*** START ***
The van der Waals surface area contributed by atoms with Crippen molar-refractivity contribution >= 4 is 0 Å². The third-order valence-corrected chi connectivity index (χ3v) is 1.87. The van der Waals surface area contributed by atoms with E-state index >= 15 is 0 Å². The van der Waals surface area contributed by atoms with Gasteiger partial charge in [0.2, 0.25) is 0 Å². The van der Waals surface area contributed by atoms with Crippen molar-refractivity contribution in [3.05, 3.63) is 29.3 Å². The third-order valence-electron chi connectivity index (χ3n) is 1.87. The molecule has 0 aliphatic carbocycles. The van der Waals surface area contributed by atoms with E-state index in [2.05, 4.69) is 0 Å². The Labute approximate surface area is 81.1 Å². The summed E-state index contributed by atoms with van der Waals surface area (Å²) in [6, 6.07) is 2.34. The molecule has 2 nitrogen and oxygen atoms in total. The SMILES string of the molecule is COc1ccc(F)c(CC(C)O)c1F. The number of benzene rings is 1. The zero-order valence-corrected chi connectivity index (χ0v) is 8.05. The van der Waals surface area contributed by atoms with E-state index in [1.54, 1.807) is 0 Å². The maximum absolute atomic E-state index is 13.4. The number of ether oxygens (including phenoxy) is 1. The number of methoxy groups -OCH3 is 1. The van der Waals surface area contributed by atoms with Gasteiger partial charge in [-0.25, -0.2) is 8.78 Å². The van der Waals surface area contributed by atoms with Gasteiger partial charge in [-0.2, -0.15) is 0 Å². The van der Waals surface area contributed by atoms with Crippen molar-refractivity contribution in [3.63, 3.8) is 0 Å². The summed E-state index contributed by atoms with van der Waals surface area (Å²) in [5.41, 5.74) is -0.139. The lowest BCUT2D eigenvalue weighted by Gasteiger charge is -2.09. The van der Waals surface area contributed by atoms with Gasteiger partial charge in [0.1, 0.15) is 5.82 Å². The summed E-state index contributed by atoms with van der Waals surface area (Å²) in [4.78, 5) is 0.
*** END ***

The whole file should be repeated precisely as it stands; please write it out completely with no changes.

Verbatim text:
The van der Waals surface area contributed by atoms with Crippen molar-refractivity contribution >= 4 is 0 Å². The third-order valence-corrected chi connectivity index (χ3v) is 1.87. The van der Waals surface area contributed by atoms with E-state index >= 15 is 0 Å². The van der Waals surface area contributed by atoms with Gasteiger partial charge in [0.2, 0.25) is 0 Å². The van der Waals surface area contributed by atoms with Crippen molar-refractivity contribution in [3.05, 3.63) is 29.3 Å². The third-order valence-electron chi connectivity index (χ3n) is 1.87. The molecule has 0 aliphatic carbocycles. The van der Waals surface area contributed by atoms with E-state index in [2.05, 4.69) is 0 Å². The Labute approximate surface area is 81.1 Å². The summed E-state index contributed by atoms with van der Waals surface area (Å²) in [6, 6.07) is 2.34. The molecule has 2 nitrogen and oxygen atoms in total. The SMILES string of the molecule is COc1ccc(F)c(CC(C)O)c1F. The number of benzene rings is 1. The zero-order valence-corrected chi connectivity index (χ0v) is 8.05. The van der Waals surface area contributed by atoms with E-state index in [1.54, 1.807) is 0 Å². The maximum absolute atomic E-state index is 13.4. The number of ether oxygens (including phenoxy) is 1. The number of methoxy groups -OCH3 is 1. The van der Waals surface area contributed by atoms with Gasteiger partial charge in [-0.25, -0.2) is 8.78 Å². The van der Waals surface area contributed by atoms with Gasteiger partial charge in [-0.2, -0.15) is 0 Å². The van der Waals surface area contributed by atoms with Crippen molar-refractivity contribution in [3.63, 3.8) is 0 Å². The summed E-state index contributed by atoms with van der Waals surface area (Å²) in [5.41, 5.74) is -0.139. The lowest BCUT2D eigenvalue weighted by Gasteiger charge is -2.09. The van der Waals surface area contributed by atoms with Gasteiger partial charge in [0.1, 0.15) is 5.82 Å². The summed E-state index contributed by atoms with van der Waals surface area (Å²) in [4.78, 5) is 0.